Decades later, so many unanswered questions

The truth — if it can be found — will only come through a full judicial inquiry.

And that will only be possible with full disclosure by all British agencies, writes Political Editor Harry McGee

THE McEntee Commission was never intended to be an all-encompassing follow-on to the Barron Report or from those achingly sad hearings where victims and relatives testified before the Oireachtas Justice Committee.

This commission, chaired by the eminent criminal lawyer Patrick McEntee SC, did not have the scope to explore the fundamental questions of collusion that have for 33 years haunted the survivors of the bombings, and the relatives of the 34 people who were killed.

McEntee’s terms were narrower, confined to failings identified in the Republic.

Specifically, it was asked to inquire why the investigations were substantially wound down within three months; why the gardaí did not follow up three significant leads; and why so many of the files and documents went missing.

On the face of it, this commission could not address the wider question of collusion between the loyalist gang responsible for the atrocities and British security services and forces. Collusion could only be dealt with as a possible, but unlikely, explanation for the major shortcomings in the garda inquiries.

But while limited in its scope, the commission was nevertheless charged with finding out why the gardaí did not follow-up on those three leads. To do that it had to try and establish if there was any basis behind those lines of inquiry.

Was there a white van with an English registration parked near the scene of the bombing that was in someway connected with a British army officer? What information was there relating to a Dublin associate of one of the UVF suspects who stayed in the Four Courts Hotel at the time of the bombings? And what about a man identified as a British Armycorporal who was allegedly sighted in Dublin at the time of the bombings?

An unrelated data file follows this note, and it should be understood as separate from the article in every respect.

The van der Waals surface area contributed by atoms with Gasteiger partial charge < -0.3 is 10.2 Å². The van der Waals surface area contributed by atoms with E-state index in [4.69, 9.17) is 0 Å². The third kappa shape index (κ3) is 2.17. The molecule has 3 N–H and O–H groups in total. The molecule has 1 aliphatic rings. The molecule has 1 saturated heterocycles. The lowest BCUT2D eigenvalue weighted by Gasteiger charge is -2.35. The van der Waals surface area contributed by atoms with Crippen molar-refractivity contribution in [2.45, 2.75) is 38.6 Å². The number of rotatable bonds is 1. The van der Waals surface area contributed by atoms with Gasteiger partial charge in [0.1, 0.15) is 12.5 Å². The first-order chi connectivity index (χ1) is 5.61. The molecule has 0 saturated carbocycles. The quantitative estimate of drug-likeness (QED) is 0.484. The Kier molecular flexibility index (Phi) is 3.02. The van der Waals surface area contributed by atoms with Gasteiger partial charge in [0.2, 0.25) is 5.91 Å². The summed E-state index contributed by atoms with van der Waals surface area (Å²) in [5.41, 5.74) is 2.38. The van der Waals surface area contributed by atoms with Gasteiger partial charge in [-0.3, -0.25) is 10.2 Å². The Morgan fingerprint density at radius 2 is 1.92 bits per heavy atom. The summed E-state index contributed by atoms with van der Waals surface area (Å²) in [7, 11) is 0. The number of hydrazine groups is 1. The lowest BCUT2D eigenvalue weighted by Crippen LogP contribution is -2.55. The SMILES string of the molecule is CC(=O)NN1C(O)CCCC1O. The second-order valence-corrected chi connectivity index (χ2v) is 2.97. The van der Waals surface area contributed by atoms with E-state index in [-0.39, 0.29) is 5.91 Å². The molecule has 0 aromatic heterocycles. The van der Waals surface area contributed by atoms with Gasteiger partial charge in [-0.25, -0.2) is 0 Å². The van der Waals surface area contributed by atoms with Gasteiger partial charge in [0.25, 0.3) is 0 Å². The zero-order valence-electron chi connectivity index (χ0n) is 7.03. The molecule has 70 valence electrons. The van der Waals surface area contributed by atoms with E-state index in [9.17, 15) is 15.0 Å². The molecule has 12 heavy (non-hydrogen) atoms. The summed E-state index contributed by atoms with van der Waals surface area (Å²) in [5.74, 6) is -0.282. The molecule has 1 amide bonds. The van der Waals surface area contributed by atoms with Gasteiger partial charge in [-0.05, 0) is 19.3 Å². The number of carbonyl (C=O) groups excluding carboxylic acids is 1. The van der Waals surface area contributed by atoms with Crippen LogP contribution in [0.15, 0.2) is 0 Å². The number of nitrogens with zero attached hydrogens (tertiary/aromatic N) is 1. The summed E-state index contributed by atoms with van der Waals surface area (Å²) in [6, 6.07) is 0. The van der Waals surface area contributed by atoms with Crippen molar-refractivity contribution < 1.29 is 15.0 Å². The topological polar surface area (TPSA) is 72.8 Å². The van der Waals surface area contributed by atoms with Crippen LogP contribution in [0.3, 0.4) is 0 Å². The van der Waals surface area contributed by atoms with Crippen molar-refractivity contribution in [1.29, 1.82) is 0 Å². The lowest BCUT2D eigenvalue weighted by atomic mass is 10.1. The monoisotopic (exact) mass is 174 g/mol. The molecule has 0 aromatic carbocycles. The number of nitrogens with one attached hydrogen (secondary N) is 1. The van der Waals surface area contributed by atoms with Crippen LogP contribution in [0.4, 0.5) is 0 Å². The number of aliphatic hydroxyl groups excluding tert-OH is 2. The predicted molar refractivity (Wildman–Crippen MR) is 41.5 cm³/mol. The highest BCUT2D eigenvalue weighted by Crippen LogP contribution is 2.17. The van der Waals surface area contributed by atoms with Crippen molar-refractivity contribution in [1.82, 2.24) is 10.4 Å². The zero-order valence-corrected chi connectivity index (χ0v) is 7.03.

Each of those three leads necessitated contact with British authorities. The commission was set up in May 2005 and was asked to report back within six months. There were eight extensions before yesterday’s final report. Perhaps all those extensions pitched our expectations beyond what McEntee was all about.

The commission was, like Judge Barron, “hampered by inadequate information”, including the loss and destruction of an “unquantifiable amount of garda documentation”.

The key finding of Mr McEntee in this regard is that there is “no evidence of collusion that supports the ‘winding down’ of the investigations.

The eight extensions to the end-date came about by dint of McEntee’s success in gaining some co-operation from the British authorities. He corresponded with Tony Blair’s office as well as the army, MI6 and MI5 seeking their cooperation in his efforts.

He got a ‘positive response’ to one of the specific questions he asked about the white van with the English registration or the British Army corporal. That led to a meeting with officials form the Northern Ireland office, the British Ministry of Defence and MI5, after which the Commission sought further evidence or documents into these specific lines of inquiry.

New information came to light that had not been available to Barron. However, this was a photocopy of a portion of a longer document. When McEntee sought to see the (entire) original document, the request was refused, because it revealed processes used by the British secret services to obtain intelligence.

However, there was some degree of cooperation. The first, helped track down the owner of the van. It showed the gardaí had interviewed the driver, a captain in the British territorial army, and had correctly concluded he was in no way connected to the atrocity. In fact, McEntee later interviewed him to establish it beyond doubt.

In addition to clearing that up, McEntee also brought finality to speculation on the third allegedly missed lead — the ‘spotting’ of a British corporal sighted in Dublin.

The inquiry, mostly through its legwork, tracked down this corporal and interviewed him. It established conclusively that there was no basis at all to the alleged sighting of him in Dublin on the day of the bombing.

It is the third claimed lead, though, that seems intriguing. This concerns a Dublin-based person who was an associate of one of the prime suspects.

There is new information but privilege has been claimed in respect of it. As a result McEntee has not been able to report and the information or documents over which privilege has been claimed has been sent to the Taoiseach. This is intriguing.

Perhaps this missing piece of the jigsaw could provide the key. More likely though the truth — if it can be found — will only come through a full judicial inquiry. And that will only be possible with full disclosure by all British agencies. And as a possibility, that is — going on past form — very remote indeed.

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